“Water is life, but nobody knows it!” exclaimed a passerby of the bright orange and purple Mall Anders in the Wilma shopping centre. A temporary learning lab built within a former retail space, Mall Anders has become a hub for transdisciplinary events, exhibitions and workshops. Funded by the Berlin-University Alliance, the space invites everyone— including collectives, research initiatives or student projects—to create their own unique pop-up.

Seizing the opportunity to experiment with artistic formats and transdisciplinary research, the project AnthropoScenes organised the Speakers’ Corner on the Future of Water from January 29th- February 1st. The aim of the event was to gather a better understanding of the multiple dimensions of ‘water’; the different ways of knowing it, experiencing it, worrying about it and imagining futures about it. 

The concept was inspired by both the original Speakers’ Corner in London, England—a corner within Hyde Park dedicated to free speech and public gatherings—as well as the Canadian version which launched in the 1990’s as a booth attached to a national television station. Anyone with an opinion could enter the booth, talk for a minute and have their message air on television. Similarly, AnthropoScenes created a little water themed corner where individuals could enter to record their stories, thoughts and ideas about water in Berlin-Brandenburg. 

To encourage shoppers to enter the space and trigger diverse responses about water, several art works were exhibited—including a video project about water fountains in malls, as well as a costume made entirely from PVC plastic. People could also take free water glass bottles, freshly filled with Berlin tap water, and enter conversations about the source of their water with co-organiser and hydrogeologist Theresa Frommen. 

 “What I liked most was that moment when people realised that they could actually say something about water in the region and even have ideas or wishes about it” says Frommen, “At first, many thought that they couldn’t say anything significant about water in the region, but after we talked to them a bit, they realised that they actually have many connections to water, e.g. through tap water, swimming in Wannsee in summer, rainy days in winter. And with AnthropoScences, we can make these connections more visible and hopefully then subsequently more relevant to research.”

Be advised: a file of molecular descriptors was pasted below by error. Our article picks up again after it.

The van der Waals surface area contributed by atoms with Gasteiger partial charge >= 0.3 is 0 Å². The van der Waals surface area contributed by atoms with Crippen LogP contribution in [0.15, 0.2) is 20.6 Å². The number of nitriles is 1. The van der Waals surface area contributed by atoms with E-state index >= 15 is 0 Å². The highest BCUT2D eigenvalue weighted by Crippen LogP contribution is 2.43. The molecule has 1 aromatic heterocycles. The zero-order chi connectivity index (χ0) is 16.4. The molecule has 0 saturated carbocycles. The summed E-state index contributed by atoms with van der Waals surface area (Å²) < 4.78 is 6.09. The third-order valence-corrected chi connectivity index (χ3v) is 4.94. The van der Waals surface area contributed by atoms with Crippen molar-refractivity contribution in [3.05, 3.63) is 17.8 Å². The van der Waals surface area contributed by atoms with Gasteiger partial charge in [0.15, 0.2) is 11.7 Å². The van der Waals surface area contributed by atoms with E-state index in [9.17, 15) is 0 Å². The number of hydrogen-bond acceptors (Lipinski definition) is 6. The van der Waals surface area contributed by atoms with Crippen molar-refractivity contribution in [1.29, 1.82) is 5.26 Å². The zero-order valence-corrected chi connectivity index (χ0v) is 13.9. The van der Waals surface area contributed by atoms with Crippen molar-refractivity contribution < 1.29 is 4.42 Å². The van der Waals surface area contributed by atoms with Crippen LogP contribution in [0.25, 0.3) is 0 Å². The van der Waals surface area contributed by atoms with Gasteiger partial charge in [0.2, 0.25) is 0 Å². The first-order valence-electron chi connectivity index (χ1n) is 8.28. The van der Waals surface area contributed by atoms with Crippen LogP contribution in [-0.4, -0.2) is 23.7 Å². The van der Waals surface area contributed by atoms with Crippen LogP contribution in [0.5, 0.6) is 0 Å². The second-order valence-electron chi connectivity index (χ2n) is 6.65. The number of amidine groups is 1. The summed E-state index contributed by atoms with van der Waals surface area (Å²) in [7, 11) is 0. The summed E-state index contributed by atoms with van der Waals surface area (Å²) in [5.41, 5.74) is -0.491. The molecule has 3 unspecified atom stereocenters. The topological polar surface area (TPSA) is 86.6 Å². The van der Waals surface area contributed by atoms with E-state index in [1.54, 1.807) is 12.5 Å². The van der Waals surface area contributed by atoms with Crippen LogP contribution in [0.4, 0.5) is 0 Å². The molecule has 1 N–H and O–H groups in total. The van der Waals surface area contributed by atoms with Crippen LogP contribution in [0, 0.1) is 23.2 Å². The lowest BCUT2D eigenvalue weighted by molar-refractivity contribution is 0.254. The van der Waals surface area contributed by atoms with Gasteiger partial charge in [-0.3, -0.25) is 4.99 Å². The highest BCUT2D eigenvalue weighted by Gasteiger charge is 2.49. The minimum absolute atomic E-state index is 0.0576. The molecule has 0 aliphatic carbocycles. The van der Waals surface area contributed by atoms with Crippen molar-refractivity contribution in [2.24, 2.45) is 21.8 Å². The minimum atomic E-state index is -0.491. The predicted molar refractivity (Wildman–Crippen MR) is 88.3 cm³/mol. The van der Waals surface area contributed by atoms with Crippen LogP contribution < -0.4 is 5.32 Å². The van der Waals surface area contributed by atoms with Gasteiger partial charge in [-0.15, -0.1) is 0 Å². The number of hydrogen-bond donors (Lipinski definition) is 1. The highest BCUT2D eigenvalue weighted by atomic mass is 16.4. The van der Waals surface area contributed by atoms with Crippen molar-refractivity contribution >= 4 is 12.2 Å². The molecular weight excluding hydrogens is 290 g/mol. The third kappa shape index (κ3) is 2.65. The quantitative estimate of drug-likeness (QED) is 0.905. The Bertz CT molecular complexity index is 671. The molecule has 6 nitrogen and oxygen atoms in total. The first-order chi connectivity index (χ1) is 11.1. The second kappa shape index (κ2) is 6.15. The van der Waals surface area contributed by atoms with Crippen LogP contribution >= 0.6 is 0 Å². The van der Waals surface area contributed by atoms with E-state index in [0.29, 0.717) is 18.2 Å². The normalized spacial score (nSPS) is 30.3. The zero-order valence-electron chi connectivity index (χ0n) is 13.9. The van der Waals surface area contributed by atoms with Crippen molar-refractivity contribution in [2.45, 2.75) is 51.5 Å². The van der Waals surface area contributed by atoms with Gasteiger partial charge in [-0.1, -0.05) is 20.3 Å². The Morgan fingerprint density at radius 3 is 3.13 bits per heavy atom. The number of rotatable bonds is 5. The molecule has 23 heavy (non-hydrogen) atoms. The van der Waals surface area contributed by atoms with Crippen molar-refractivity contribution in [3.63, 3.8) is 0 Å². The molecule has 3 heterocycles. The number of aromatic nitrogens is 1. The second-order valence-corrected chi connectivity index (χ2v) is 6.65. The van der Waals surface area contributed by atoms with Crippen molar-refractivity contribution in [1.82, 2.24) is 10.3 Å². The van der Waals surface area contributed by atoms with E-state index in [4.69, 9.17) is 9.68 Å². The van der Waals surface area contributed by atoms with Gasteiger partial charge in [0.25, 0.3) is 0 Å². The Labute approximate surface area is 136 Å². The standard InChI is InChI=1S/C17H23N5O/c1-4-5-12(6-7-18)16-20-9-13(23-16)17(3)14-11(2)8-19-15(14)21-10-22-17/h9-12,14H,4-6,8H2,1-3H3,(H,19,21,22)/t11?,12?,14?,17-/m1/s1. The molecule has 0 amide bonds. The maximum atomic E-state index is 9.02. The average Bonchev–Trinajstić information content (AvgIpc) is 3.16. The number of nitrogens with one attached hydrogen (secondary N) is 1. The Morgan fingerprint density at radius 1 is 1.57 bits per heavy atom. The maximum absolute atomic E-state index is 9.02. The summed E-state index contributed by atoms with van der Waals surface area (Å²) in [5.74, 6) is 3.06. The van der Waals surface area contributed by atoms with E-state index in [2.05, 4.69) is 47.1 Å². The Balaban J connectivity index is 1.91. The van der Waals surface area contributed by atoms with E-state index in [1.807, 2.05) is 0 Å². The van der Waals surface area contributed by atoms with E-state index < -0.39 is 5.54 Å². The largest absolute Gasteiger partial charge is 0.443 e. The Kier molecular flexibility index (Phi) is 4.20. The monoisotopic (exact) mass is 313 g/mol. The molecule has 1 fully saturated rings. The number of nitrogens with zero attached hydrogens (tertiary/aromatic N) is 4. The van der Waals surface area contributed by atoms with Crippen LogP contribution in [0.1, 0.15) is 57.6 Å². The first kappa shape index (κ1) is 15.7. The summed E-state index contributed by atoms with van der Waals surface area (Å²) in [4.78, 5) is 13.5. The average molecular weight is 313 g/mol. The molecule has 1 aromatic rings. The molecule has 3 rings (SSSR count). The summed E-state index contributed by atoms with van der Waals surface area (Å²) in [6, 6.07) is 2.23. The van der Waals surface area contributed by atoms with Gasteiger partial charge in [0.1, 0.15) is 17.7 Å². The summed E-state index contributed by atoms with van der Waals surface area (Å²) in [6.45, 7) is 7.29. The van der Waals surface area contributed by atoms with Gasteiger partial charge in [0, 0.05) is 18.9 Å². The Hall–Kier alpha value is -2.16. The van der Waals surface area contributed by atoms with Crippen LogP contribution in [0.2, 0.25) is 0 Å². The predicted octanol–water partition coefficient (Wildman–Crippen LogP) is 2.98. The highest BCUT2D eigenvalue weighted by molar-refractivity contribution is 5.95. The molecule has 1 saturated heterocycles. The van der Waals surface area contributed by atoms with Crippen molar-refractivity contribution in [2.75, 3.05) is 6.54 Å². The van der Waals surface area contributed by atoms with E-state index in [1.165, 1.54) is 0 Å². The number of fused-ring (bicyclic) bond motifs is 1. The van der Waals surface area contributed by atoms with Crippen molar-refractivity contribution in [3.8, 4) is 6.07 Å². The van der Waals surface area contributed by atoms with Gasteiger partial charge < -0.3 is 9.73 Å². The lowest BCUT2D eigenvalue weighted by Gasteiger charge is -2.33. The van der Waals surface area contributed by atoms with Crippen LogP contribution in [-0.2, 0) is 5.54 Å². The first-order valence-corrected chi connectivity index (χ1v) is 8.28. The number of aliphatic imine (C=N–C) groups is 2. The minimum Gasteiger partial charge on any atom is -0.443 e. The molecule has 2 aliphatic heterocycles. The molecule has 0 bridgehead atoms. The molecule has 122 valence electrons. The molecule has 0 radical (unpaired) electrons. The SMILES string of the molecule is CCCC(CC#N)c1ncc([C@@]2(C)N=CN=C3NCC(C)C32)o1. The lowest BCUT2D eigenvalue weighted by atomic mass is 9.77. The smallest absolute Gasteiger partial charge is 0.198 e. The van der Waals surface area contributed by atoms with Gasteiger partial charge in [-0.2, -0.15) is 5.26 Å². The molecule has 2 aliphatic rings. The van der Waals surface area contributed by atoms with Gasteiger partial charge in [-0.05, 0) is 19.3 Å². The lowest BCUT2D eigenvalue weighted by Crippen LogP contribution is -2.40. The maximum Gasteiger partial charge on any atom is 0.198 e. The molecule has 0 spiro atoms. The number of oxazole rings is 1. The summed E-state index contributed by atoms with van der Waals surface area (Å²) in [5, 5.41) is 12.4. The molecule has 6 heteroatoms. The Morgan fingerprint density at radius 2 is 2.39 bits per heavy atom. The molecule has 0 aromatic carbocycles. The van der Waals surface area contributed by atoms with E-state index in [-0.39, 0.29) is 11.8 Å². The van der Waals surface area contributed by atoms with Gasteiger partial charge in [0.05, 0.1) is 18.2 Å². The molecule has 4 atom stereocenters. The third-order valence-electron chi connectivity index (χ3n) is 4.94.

Within the rest of the Mall Anders space there were other activities such as tables with paper and pencils for kids to draw about their associations to water. There was also a giant printed out map of water in Berlin-Brandenburg where people could pin areas where they know of water-related risks.

In the current era of COVID restrictions, there have been limited options for public collaborations and participative endeavours for AnthropoScenes. But the chance to use this unique experimental space and create a pop-up allowed organisers to gather perspectives about water from different vantage points and begin the process of making sustainable water futures public.

AnthropoScenes is funded within the framework of the Excellence Strategy of the German federal and state government by the Berlin University Alliance. It is a cooperation of the Integrative Research Institute on Transformations of Human-Environment Systems (IRI THESys), the Technische Universität Berlin (TU), Freie Universität Berlin (FU) and the Theater of the Anthropocene.

Author: Pauline Münch